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DIY: Drum Brakes

This is a good job for a moderately skilled DIY. It only takes about three hours to do and will save you quite a few bucks. Plus you will get the satisfaction of saying "I did it myself!"

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Part 3
» Part 4
  • Remove about half the brake fluid from the master cylinder and put it into a sealed container. Dispose of it properly. Do not reuse old brake fluid; always use fresh brake fluid from a sealed container. Brake fluid will eat paint so do not get it on your vehicles finish. If you do, wash it off (brake fluid is water soluble) with plenty of water.
  • Using a lug wrench, crack the wheel lugs loose one or two turns. Do not remove them completely.
  • Jack one side of the vehicle up and support it with a jack stand. Do the same for the opposite side.
  • Remove the lugs and take the wheels off.
  • To remove the brake drums:
Rear Wheel Drive:
  • Remove brake drum. Look at the wheel studs for a round clip. If they are there, use a wire cutters or other suitable tool to remove them. You don't have to worry about breaking or losing them. They are there to keep the brake drum from falling off while on the assembly line. They serve no purpose now. If brake lining is dragging on brake drum, back off brake adjustment by rotating adjustment screw. If brake drum is rusted or corroded to axle flange and cannot be removed readily, apply some rust penetrent and lightly tap axle flange to drum mounting surface with a suitable hammer.
Front Wheel Drive:
  • Remove bearing cap and wheel bearings. Slide drum off, backing off the adjustment if necessary. See DIY: Wheel Bearings if you are not sure how to do this. Some bearings are one-piece bearings in which case you just slide the drum off.

Any time the brake drums are removed for brake service, the braking surface diameter should be checked with a suitable brake drum micrometer at several points to determine if they are within the safe oversize limit stamped on the brake drum outer surface. If the braking surface diameter exceeds specifications, the drum must be replaced. If the braking surface diameter is within specifications, drums should be cleaned and inspected for cracks, scores, deep grooves, taper, out of round and heat spotting. If drums are cracked or heat spotted, they must be replaced.

Minor scores should be removed with sandpaper. Grooves and large scores can only be removed by machining with special equipment, as long as the braking surface is within specifications stamped on brake drum outer surface. Any brake drum sufficiently out of round to cause vehicle vibration or noise while braking or showing taper should also be machined, removing only enough stock to true up the brake drum.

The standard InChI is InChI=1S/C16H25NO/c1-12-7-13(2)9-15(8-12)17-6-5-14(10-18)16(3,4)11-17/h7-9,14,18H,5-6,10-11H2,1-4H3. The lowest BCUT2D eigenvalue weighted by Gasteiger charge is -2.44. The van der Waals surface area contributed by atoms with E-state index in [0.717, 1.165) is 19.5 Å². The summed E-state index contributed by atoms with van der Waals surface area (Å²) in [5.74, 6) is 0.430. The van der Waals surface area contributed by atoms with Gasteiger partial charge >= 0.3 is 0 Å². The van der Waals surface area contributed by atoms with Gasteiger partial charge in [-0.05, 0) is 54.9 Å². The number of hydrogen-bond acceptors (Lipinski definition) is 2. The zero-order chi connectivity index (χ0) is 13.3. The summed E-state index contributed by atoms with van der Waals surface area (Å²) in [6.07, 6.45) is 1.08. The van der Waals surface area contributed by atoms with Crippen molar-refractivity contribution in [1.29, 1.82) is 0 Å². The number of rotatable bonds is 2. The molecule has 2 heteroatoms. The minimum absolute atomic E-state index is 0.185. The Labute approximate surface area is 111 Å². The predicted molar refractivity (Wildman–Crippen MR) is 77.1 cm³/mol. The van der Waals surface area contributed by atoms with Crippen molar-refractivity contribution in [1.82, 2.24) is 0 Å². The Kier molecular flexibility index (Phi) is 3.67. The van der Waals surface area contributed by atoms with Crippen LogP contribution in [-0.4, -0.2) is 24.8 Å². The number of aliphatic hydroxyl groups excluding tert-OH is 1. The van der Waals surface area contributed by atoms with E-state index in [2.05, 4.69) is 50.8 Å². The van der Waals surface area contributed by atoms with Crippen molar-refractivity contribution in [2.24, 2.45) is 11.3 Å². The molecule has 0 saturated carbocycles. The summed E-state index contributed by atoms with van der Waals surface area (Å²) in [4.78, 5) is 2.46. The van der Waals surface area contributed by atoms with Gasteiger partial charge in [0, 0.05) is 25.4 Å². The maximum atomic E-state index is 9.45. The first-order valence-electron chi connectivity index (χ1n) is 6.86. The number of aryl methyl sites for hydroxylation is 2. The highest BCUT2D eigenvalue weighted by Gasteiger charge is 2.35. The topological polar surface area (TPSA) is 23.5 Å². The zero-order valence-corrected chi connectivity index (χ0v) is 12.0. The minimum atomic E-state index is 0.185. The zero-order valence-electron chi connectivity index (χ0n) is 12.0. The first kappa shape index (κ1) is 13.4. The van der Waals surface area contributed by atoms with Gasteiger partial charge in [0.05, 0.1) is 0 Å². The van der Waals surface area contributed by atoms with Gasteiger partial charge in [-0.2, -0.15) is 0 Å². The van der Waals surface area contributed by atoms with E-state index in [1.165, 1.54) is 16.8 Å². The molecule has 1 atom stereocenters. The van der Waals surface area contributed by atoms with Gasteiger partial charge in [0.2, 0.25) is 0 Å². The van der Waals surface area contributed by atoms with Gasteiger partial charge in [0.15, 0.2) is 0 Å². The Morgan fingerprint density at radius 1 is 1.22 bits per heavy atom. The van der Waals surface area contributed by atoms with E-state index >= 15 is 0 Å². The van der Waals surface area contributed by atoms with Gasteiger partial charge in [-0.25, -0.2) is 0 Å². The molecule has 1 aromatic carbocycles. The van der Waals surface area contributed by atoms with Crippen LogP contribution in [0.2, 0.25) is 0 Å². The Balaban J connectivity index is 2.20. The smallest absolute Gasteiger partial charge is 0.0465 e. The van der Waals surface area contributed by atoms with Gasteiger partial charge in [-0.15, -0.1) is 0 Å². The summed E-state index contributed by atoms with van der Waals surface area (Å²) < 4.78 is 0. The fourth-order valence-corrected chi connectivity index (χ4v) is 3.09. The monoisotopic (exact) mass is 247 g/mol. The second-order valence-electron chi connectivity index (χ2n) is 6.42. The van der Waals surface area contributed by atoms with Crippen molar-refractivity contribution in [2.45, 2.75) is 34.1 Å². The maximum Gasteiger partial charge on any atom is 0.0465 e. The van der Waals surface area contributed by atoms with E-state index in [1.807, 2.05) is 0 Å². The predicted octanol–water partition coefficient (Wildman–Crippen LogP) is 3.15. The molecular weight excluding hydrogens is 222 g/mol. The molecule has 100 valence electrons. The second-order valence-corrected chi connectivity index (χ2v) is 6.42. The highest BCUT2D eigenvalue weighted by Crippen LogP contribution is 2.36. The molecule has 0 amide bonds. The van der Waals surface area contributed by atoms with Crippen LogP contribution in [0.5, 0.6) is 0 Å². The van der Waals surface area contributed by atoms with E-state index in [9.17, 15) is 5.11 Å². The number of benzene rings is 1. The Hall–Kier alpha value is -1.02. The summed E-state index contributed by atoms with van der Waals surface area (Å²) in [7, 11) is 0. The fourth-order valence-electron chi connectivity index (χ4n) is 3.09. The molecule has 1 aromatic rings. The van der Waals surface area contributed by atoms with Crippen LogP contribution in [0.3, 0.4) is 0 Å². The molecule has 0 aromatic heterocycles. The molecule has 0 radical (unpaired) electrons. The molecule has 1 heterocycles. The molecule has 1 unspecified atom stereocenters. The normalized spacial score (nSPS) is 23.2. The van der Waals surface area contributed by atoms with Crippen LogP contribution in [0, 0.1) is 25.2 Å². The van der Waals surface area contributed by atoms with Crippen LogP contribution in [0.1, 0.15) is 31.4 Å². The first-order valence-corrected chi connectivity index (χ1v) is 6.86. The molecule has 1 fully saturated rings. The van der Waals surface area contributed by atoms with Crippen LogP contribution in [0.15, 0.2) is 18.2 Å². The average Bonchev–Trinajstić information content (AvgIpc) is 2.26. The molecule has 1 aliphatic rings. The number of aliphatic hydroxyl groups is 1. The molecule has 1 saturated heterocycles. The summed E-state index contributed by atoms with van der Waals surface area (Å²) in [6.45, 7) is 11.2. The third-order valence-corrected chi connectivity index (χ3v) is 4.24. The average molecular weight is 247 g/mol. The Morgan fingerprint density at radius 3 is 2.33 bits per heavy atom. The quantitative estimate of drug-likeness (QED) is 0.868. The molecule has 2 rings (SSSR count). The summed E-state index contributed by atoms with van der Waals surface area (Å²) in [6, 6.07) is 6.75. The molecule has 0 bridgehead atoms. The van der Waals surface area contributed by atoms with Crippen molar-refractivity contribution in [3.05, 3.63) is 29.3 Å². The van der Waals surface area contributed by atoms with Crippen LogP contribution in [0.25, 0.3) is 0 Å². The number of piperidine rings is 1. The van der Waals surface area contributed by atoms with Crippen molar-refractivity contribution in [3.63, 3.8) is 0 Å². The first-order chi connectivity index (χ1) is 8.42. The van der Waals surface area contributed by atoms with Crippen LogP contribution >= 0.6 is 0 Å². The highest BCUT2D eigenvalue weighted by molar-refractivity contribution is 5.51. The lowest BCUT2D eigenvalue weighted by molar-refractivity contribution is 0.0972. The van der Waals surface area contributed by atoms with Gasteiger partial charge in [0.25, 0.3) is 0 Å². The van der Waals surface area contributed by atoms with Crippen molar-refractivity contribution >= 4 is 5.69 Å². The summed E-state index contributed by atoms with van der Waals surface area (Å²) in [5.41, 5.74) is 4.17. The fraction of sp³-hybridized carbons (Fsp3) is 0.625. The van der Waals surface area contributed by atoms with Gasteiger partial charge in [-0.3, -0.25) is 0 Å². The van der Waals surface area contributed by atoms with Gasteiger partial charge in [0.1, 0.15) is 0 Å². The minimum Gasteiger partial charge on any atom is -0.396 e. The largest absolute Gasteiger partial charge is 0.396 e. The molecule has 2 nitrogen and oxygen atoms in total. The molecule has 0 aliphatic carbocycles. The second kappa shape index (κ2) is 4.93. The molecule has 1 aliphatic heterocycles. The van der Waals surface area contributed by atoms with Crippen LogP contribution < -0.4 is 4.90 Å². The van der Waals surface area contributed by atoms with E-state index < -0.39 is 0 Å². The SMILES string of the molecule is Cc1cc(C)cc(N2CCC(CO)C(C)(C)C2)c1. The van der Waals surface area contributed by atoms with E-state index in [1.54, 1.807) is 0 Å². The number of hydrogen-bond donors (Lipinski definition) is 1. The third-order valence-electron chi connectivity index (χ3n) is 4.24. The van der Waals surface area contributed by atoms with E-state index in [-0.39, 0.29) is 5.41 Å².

After a brake drum is machined, wipe the braking surface diameter with a denatured alcohol soaked cloth. If one brake drum is machined, the other should also be machined to the same diameter to maintain equal braking forces. I would recommend that the drums be resurfaced whenever you replace the shoes. If you do not plan on resurfacing the drums, mark a wheel stud and put a matching mark on the drum so you can reinstall it in the same position it came off. Also mark them left and right.

Type 1:
  • Using brake spring pliers or equivalent, remove primary and secondary shoe return springs.
  • Remove automatic adjuster cable from anchor plate and unhook from adjuster lever.
  • Remove adjuster cable, overload spring, cable guide and anchor plate.
  • Unhook adjuster lever spring from lever and remove spring and lever.
  • Remove shoe-to-shoe spring from secondary shoe web, then the primary shoe.
  • Spread shoes apart and remove parking brake strut and spring.
  • Using suitable tool, remove shoe retainers, then the springs and nails.
  • Disconnect parking brake cable from lever and remove brake shoes.
  • Remove parking brake lever from secondary shoe.
  • Clean dirt from brake drum, backing plate and all other components.

NOTE: In many cases the primary shoe material is longer than the secondary shoe material. The longer shoe always goes towards the rear of the car and the short shoe towards the front.

Type 2:
  • Disconnect parking brake cable from parking brake lever.
  • Using suitable pliers, remove brake shoe to anchor springs and hold-down springs.
  • Fully seat adjuster nut, then spread shoes apart and remove adjuster screw assembly.
  • Raise parking brake lever, then pull trailing shoe away from support to ease return spring tension and disengage spring end from support. Remove trailing shoe.
  • Pull leading shoe away from support to ease return spring tension and disengage spring end from support. Remove leading shoe.
  • Remove parking brake lever from trailing shoe.
  • Clean dirt from brake drum, support plate and all other components.
Type 3:
  • Using suitable pliers, remove adjuster lever spring.
  • Remove adjuster lever.
  • Turn automatic adjuster screw out to expand shoes past wheel cylinder boot.
  • Using suitable tool, remove hold-down springs.
  • Pull brake shoe assembly down and away from anchor plate.
  • Remove C-clip retaining parking brake lever to trailing brake shoe webbing.
  • Disassemble shoe assembly.
  • Clean dirt from brake drum, anchor plate and all other components.

» Part 1       » Part 2       » Part 3       » Part 4

Additional Information provided courtesy of and Warranty Direct
© 2000-2007 Vincent T. Ciulla

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